What was your pregnancy like?
As far as being pregnant with Charleigh, she was a really easy baby to carry, which was awesome. She was just easy—even after she was born. She wasn't cranky and she was very peaceful. As far as my relationship with her father, that was really tumultuous. I was going to doctors’ appointments by myself, I didn’t have a partner there holding my hand. And what’s crazy about that is he wanted me to go through with the pregnancy while I was thinking of terminating. I can look back now and say that my daughter has changed my life, and she’s amazing, and I wouldn't change her for the world. But I felt pressured into having her and that's because I was not capable [at that point] of thinking for myself.
What is the biggest challenge you’ve faced as a mother?
My teen years were really difficult for me: being 17 and pregnant, 18 giving birth, and 19 trying to figure out what I was doing. I graduated at age 16 because I hated high school and [I was] in a rush to be grown and be out in the world. I get to college at age 17 and it completely was not the right choice for me to make. I wasn’t focused, I wasn’t really into it, and I’ve always known I’ve wanted to work for myself. But being impressionable, I was like, “You know what, I’m gonna go to school and find my footing there.” Trying to come into the woman I am today, it took a lot. It took a lot of wasted money, wasted energy, wasted time, and a whole bunch of failures, before things really started to look up for me.
What is your parenting philosophy?
To let your child be who they are. I try my best to influence Charleigh in a way that’s not forceful, that’s not, “Be this way.” I know a lot of parents want their children to be this molded version of perfection, but kids are flawed. They should be able to show those flaws, and be as creative, and adventurous, and imaginative as they like. So I try to let her be who she is. She can be whoever she wants to be as long as she’s not hurting anybody.
What is the best advice that your mother or other mothers in your life have given you?
To exercise patience. I think that’s something that I really had to learn because once they get to a certain age, they start to test you. I don't believe that spanking children is an effective way of punishment, and it's a sign of extreme frustration on the parents’ end. I was spanked often as a child, maybe that's why I feel this way.
I can count on one hand how many times Charleigh has gotten a pat on the butt—they didn't "work" or change anything. Kids are going to get on your nerves, they’re going to break things, they’re going to make messes, they’re going to do things they’re not supposed to do. I don’t want to resort to violence or to scaring them. I was scared of my mom growing up. She would just spank me, and that’s just how it was. My grandmother too. If we were out of line, we were getting spanked. I was scared of my mom for a long time and I never want Charleigh to be scared of me.
What kind of person do you hope Charleigh becomes?
A free thinker. Someone who goes after what they want, isn’t scared of failure, and isn’t scared of what’s gonna happen down the road. I’d like to make sure she's confident in who she is, especially as a woman of color. That’s very important to me. My mom and I are very close now but we had a rocky relationship when I was growing up, so I feel as though I didn’t really have the type of guidance that I’m giving my daughter. I don’t think I was really even receptive to the lesson that [my parents] tried to teach me because I was so caught up in my own craziness. I guess I would add that [I’d like] Charleigh to be able to receive, as well as give, to others.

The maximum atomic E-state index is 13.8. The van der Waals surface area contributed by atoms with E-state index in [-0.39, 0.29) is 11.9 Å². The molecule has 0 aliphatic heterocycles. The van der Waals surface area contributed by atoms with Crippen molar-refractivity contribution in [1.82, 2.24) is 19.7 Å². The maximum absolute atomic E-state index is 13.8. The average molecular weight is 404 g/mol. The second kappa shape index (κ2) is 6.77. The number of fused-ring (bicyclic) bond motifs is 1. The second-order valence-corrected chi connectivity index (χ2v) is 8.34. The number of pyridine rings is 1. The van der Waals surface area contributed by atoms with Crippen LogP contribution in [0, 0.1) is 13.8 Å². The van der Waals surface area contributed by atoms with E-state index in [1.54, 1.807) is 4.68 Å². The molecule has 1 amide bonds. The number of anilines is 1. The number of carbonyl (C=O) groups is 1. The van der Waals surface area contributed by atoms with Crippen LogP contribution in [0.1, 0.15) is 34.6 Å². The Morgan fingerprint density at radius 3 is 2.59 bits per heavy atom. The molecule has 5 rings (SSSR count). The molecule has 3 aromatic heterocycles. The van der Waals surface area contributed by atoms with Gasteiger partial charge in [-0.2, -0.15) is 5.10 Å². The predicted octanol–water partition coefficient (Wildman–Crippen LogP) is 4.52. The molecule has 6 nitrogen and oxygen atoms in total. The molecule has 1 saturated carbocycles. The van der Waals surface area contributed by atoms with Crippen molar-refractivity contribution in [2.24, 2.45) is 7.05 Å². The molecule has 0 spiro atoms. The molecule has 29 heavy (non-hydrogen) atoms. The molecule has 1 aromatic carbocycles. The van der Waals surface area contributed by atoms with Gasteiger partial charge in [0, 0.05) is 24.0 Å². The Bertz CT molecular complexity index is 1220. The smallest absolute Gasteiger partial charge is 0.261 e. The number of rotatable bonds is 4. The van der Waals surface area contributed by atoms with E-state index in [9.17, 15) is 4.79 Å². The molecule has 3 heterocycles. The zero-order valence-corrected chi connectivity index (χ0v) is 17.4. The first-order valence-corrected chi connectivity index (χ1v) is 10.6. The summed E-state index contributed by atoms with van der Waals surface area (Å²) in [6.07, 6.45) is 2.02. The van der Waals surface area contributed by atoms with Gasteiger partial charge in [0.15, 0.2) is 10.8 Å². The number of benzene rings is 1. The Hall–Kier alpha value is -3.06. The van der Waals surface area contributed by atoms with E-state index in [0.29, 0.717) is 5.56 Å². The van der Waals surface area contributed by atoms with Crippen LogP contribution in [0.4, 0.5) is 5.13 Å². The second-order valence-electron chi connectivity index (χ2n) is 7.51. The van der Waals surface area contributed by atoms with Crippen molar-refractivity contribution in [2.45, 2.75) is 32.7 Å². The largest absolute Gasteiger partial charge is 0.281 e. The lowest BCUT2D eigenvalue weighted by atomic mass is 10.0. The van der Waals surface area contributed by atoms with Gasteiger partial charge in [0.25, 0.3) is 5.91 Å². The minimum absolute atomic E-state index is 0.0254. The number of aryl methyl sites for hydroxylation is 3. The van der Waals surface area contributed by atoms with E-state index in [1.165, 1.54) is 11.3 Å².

What’s your partner’s relationship like with Charleigh?
[Ryan] just moved 3,000 miles from Los Angeles, California to be with us. I’m really excited to see how they grow their relationship together. Even when he wasn’t here, he was FaceTiming her, sending her books, and showing her that she was just as important as mommy was. So when they met for the first time last year, she instantly just clung to him. The love they have for one another is special to me.
Do you see more children in your future?
Oh, yes. If I could have it my way, three more. But I’ll settle for two if I can only get two. Ryan wants children too and we are excited to start a family with each other. It’s going to be awesome to have a partner I can go through pregnancy [with]—doctors’ appointments together, taking Charleigh along, having them watch my belly grow... It’s just going to be amazing.
What are your creative plans beyond your second book?
I’m probably going to do a couple of children’s books and use Charleigh as the main character, have her turned into a cartoon. There are a lot of different things that I’m going to be exploring in the upcoming years, but children’s books will probably be next.
How has motherhood changed your life?
Charleigh brought our family together. She softened my mom, she softened me, she softened my stepdad. She’s changed our entire family dynamic, and the past six years have been phenomenal. If you ever had the chance to ask my mom the same question, she would say the same thing. Charleigh changed everybody’s life.
Issue no. 42
Most women hope to accomplish by 35 what Alexandra Elle has done by 24. Career-wise, Alexandra counts author, jewelry designer, motivational speaker, and social media maven among her many titles. These titles may come naturally to Alexandra now, but they were far from her reality in 2007, when she first found out she was pregnant. Alexandra chats with mater mea about the challenges she faced as a young, first-time mother and the resulting insights that guide her now and then.